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“God pours gifts on his beloved while they slumber.” Psalm 127, 2 – Pastor’s Corner – August 12 2018

Dear parishioners,


My message this Sunday is still the same: it’s summer, and it’s hot. So find some shade somewhere, take along something cool to drink, and relax. Better yet, take along the psalms of ascent of which I spoke previously, and read them nice and slowly, in the shade. Allow me to quote more fully the psalm that I refer you to in today’s heading: “In vain is your earlier rising, your going later to rest, you who toil for the bread you eat; when God pours gifts on his beloved while they slumber.” Yes, we must toil for the bread we eat. All the more reason to take a break, every chance we get. And benefit from the downtime to nourish ourselves with “bread from Heaven”, in the form of words that have the power to uphold us all year long.


Elijah’s situation in today’s first reading is far more dramatic than ours, but we can draw inspiration from it nonetheless. Elijah is exhausted. The king of Israel, the northern kingdom, has threatened to have him killed. He can’t take it anymore. He lies down under a tree and mercifully, nature takes over, and he falls asleep. Upon his awakening, an angel touches him, and puts before him a cake to eat and a jar of water. Elijah eats and drinks and goes back to sleep! Upon his awakening, the angel appears yet again and makes him eat some more. In that food and drink and in that rest, Elijah found the strength to go to Horeb, the mountain of God, where he encountered God “as a light, silent sound”. 1 Kings 19,12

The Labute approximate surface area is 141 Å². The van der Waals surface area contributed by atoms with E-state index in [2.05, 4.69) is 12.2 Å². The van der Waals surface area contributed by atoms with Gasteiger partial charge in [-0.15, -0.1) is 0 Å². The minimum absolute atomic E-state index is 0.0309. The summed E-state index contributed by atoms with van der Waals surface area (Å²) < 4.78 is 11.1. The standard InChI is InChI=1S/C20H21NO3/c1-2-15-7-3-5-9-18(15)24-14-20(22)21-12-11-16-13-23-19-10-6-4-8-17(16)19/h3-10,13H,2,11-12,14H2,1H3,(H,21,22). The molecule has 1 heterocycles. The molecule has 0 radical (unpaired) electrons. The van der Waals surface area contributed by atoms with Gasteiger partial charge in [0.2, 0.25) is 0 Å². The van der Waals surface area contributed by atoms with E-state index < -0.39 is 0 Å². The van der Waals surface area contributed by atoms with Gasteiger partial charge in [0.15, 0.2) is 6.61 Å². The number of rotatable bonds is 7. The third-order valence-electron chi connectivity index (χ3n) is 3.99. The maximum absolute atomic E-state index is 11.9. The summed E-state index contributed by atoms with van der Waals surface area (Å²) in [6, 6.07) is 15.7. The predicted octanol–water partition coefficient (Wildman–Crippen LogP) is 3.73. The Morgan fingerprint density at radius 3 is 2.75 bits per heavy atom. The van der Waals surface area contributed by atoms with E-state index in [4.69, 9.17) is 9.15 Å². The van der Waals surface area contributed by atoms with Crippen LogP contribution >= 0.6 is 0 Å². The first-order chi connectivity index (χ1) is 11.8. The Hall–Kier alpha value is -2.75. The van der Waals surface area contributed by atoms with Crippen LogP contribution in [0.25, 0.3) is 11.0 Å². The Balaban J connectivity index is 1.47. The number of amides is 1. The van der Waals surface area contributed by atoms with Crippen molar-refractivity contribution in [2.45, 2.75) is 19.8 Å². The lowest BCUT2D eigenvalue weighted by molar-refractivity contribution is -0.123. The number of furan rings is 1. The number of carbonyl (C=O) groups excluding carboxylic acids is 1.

Given our present context of a hot summer, everything in this reading from the Book of Kings speaks to me of the wisdom – even the extreme importance – of stopping, of slowing down, of sleeping and eating and drinking, and letting God take over for a change.


Yes, life goes on, even though it’s summer. Yes, we must toil for the bread we eat. Yet I am quite certain that whatever our situation may be, we don’t have to do all the things we aspire to do. There are cool places and quiet moments beckoning to us, places and moments wherein we can rest and eat and drink and read psalms, if we will but heed their call. Forgive me for repeating myself, but by the grace of God, may we all have the wisdom during this hot summer to just slow down, sleep more, eat and drink, and turn to God’s word for inspiration and energy for the trek that lies before us, from where we now stand, to Horeb, the mountain of God.


God bless,

Fr. Guy